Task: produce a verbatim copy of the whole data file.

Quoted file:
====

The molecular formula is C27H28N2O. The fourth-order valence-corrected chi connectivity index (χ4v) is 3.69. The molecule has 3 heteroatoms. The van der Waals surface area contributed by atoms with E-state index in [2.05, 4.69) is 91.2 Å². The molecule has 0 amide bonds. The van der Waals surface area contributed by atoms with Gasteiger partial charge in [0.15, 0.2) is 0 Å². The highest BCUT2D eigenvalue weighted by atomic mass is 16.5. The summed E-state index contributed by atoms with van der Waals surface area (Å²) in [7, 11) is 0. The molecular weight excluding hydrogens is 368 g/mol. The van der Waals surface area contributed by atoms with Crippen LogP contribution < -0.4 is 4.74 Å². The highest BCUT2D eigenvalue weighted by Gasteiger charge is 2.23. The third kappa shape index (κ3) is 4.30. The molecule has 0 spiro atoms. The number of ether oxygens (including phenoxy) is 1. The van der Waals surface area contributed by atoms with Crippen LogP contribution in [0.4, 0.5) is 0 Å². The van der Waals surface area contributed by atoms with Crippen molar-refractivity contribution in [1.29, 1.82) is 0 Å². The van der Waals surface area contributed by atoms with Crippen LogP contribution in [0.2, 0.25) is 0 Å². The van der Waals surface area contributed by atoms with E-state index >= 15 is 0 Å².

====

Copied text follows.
The molecular formula is C27H28N2O. The fourth-order valence-corrected chi connectivity index (χ4v) is 3.69. The molecule has 3 heteroatoms. The van der Waals surface area contributed by atoms with E-state index in [2.05, 4.69) is 91.2 Å². The molecule has 0 amide bonds. The van der Waals surface area contributed by atoms with Gasteiger partial charge in [0.15, 0.2) is 0 Å². The highest BCUT2D eigenvalue weighted by atomic mass is 16.5. The summed E-state index contributed by atoms with van der Waals surface area (Å²) in [7, 11) is 0. The molecular weight excluding hydrogens is 368 g/mol. The van der Waals surface area contributed by atoms with Crippen LogP contribution < -0.4 is 4.74 Å². The highest BCUT2D eigenvalue weighted by Gasteiger charge is 2.23. The third kappa shape index (κ3) is 4.30. The molecule has 0 spiro atoms. The number of ether oxygens (including phenoxy) is 1. The van der Waals surface area contributed by atoms with Crippen LogP contribution in [0.4, 0.5) is 0 Å². The van der Waals surface area contributed by atoms with Crippen molar-refractivity contribution in [1.29, 1.82) is 0 Å². The van der Waals surface area contributed by atoms with Crippen LogP contribution in [0.2, 0.25) is 0 Å². The van der Waals surface area contributed by atoms with E-state index >= 15 is 0 Å².